Or, learning the importance of putting first things first
The last year of my life dropped me at a crossroads. This has been a special crossroads—one that launched me to chase my dreams and jump into the unknown.
From an outsider’s perspective, the past year of my life looked comfortable: I was working at a great company, plugging away at my Master’s degree, living in an adorable little studio near downtown Denver and fitting in fun-time with family and friends. But what I was grappling with behind the scenes was less than comfortable.
I have a hard time saying “no.” To that end, I was working far too much. I was taking on extra responsibilities and making commitments I had no business making.
My inability to say “no” gradually turned into falling behind in classes, earning mediocre grades, functioning like a drone at work, failing to deliver good work at my volunteer position, and flaking on plans with friends and family. I began to have minor health issues. My anxiety was unmanageable. Sometimes I was driven by an adrenaline high and other times I was cranky and moody.
So, I quit my job.
You should probably quit your job.
Yes, I quit my stable/good pay/great benefits/excellent coworkers/in-line-with-my-career job. I didn’t have any regular, long-term work to fall back on. My apartment lease ended on the last day I was at my job. I didn’t have another apartment lined up. Why, oh why, would I be so imprudent?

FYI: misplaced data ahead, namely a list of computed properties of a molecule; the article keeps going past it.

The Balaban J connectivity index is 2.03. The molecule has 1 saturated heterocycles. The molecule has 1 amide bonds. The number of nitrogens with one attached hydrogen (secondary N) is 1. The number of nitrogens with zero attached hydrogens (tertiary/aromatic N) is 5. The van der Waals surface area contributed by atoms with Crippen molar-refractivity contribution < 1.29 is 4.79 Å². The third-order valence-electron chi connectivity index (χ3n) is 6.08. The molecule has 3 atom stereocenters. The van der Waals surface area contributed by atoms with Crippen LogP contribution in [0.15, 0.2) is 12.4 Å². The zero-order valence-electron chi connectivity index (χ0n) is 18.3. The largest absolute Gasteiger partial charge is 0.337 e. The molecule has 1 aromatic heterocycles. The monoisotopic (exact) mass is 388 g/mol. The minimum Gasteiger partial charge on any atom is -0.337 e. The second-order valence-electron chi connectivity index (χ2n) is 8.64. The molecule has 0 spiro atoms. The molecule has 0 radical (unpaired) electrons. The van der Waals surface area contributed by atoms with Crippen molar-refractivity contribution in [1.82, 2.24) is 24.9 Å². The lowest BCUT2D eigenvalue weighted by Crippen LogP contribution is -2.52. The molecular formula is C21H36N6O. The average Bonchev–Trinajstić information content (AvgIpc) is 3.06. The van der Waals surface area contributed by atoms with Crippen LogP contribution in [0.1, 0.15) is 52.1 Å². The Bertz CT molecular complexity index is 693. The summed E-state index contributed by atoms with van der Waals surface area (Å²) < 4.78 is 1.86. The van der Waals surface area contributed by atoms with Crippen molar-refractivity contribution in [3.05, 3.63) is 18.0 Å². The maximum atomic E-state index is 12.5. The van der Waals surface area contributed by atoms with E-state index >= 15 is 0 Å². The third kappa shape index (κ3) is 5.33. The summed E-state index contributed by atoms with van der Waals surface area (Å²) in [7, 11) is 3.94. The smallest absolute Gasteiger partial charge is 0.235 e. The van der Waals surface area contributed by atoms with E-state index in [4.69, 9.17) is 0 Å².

I quit the work that was consuming a rather hefty portion of my time. What I really did in making this decision, though, was reprioritize my life-projects. I realized that graduate school was my passion and my chief priority…and I was de-prioritizing school by saying “yes” to everything else.
So, I think you should quit your job, too. And by “job” I mean whatever commitments that are hedging in your time and keeping you away from what you really want to be doing.
“Blah, blah, blah…” you say?
I know it seems much easier said than done. But think about what you do each day. Is there something—one thing—that could either be relinquished or put on hold?
Could you go to happy hour once instead of three times per week? Could you consolidate your errands into one evening? Could you turn off the intertubes/Facebook/Twitter for one hour? [*clears throat*…I wouldn’t know anything about that…] Even one reshuffling act could allow you more time to work on your bigger goals.
I bit the bullet: I quit my job so I could take on less work; I put dance lessons on hold [oof—that was hard]; I paused my volunteer work. It wasn’t easy to backburner any of these activities. I’ll be able to pick these things back up in the near future–when it’s okay to say “yes” again.
Now, as my momentum increases, I know I did right by putting first things first. I’m pouring myself into graduate school and loving every book, paper, project, and late-night-cramming session that it offers. I’m also working on other priorities that will launch me into my future even while I’m reveling in the present.
I quit so I could start. What can you start, today?